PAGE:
Why not visit Adrian’s blog

And, this would be a great time to ask Adrian a few questions in the Comments :-)
If you don’t see a way to comment (or, “reply”) after this post, try up there at the top right…
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Free Fantasy

I wish I’d heard about this deal before today… Free Fantasy

However, there are Previews, 1st Chapters, and Full Novels FREE Today Only (as long as you’re not somewhere like, oh, Australia, where it’s already the 28th…)…

And, one in particular caught my eye since the author visited this blog recently—Author Interview ~ Adrian G Hilder.

So, only hours left to grab as many as you want at the Instafreebie Fantasy Giveaway!

And, the one I can recommend is the 4th one down, The General’s Legacy :-)


Mr. Hilder kindly commented about the offer in this post:

“Worth a look even after 27th as many authors will have their book available longer.”

If you don’t see a way to comment (or, “reply”) after this post, try up there at the top right…
Read Some Strange Fantasies
Grab A Free Novel…
Google Author Page
For Private Comments or Questions, Email: amzolt {at} gmail {dot} com

Author Interview ~ Adrian G Hilder

I’ve been waiting what seems a long time to have today’s interview…

In fact, regular readers may be surprised there’s no re-blog today.

Well, there won’t be a re-blog tomorrow either—I must leave this interview up both days…

It was in January of this year that Adrian and I “met”—when we followed each other on Wattpad.

Then, about three months later, after quite a bit of conversation, I began reading his book…

From my experience with this man, I can say, with gusto, pay attention to what he says :-)

{Also, Adrian has something special to reveal, for the first time, in this interview…}


Adrian, let’s begin with when you first knew you wanted to write and why you began. Adrian G Hilder - Author

I read and loved many fantasy novels in my teens and early twenties.  My favorite authors at the time were David Gemmel, David Eddings, Raymond E Fiest, Terry Brooks and of course, Tolkien. When I was seventeen (we are talking 1988), I promised myself I would write a fantasy story one day.  I had the urge to create a tale that would be dramatic and gripping the way my favorite movies and books were. I wanted to give the reader a sense of excitement as they read a story I created.

What has the writer’s journey been like for you?

Very long! In some respects it started in 1988 when I first invented a character—a young man with tumbling black hair falling to his shoulders, sitting on a rock and holding a magic sword of some kind.  He had a grave look on his face, and I knew he had an immense challenge to overcome—one that his mentor never resolved.  I even gave him a name: Corylus or “Cory” as he would be called—the Latin name for the Hazel tree, because he would be a tough nut to crack.  That’s all I knew.  Lacking the life experience to create the kind of story I wanted to tell, and then being busy with starting a career in IT and getting married, it remained one of those things I would do “one day”.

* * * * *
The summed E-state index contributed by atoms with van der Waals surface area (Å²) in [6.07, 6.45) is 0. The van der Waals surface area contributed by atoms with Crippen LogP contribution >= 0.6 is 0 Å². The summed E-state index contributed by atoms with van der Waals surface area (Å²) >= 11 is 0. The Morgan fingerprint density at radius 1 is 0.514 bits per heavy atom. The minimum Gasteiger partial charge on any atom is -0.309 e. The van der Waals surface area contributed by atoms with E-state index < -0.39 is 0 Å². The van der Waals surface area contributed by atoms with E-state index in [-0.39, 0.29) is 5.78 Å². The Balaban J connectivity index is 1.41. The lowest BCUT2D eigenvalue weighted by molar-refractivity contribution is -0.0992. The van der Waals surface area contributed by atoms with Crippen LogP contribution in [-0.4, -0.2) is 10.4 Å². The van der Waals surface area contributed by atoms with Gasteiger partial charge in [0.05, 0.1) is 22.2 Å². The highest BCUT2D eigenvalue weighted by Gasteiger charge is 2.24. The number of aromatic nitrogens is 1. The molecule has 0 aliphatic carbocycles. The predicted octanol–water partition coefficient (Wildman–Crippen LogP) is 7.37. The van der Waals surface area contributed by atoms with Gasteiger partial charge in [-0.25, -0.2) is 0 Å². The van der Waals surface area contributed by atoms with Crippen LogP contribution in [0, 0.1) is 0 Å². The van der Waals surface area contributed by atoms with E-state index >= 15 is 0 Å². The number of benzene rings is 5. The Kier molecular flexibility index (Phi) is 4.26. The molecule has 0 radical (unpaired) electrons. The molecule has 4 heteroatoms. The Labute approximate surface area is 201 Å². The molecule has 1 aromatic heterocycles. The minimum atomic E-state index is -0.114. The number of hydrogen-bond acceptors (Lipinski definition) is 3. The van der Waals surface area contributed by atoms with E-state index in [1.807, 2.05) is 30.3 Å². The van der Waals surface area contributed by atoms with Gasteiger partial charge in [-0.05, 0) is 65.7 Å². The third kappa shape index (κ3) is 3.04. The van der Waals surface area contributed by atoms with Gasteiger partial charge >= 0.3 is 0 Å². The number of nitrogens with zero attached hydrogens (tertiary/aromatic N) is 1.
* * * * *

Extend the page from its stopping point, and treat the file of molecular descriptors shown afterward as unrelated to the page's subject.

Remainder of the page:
In 2009 I had just finished reading Robin Hobb’s Farseer Trilogy. It was brilliant, but slow paced and exhausting for me to read because I wanted to extract the story faster than the dense narrative would allow. I yearned for something faster paced—so hard to find in the fantasy genre. The following day, scrap printer paper and pen in hand, I began writing about Prince Cory on the train to work. Cory had a famous grandfather—a general—who was also his mentor and the war he could not end was the challenge never resolved. I wrote about Cory at his grandfather’s funeral, but soon gave up because I didn’t feel the quality of the writing measured up to published works.  Sadly, I didn’t understand at the time that first drafts are always bad, and you need to take a leap of faith spending time (months or more) writing to develop your “author’s voice”.

Fast forward to October 2013 when the movie Enders Game was released. It caught my attention because Harrison Ford was in it.  I decided to read the book first and then see the movie.  I loved the story and the ending I didn’t see coming.  Orson Scott Card tells us in the forward that he had the idea for the story concept when he was eighteen but did not write it until his mid-thirties.  I was forty-three when I read this, and it struck me that the time for writing Cory’s story was long overdue.  I started to write again and didn’t stop for the two years it took me to finish a first draft of The General’s Legacy.

How do you find the time for writing alongside family and work commitments?

I move work location every once in awhile (I’m a freelance IT consultant) and often work in London (UK).  Commuting there means spending over two hours a day on the train—so there is ten hours a week of writing time.  I listen to music, there are no internet distractions, and I find it a productive place to write.  On the London Underground, sitting at the station waiting for a late train, or in the car while one of my boys is busy with an activity such as cricket practice at the weekend, are all places I can be found writing.  I’m working close to home right now. Fortunately, my wife understands when I spend the same amount of time at the office before and after work keeping up my writing routine.  It can be an inefficient way to write. When time is short, I might only get a hundred words down, but this is better than nothing.

Adrian, you said you wanted to write a story that was dramatic and exciting, the way some movies are. How did you go about doing this?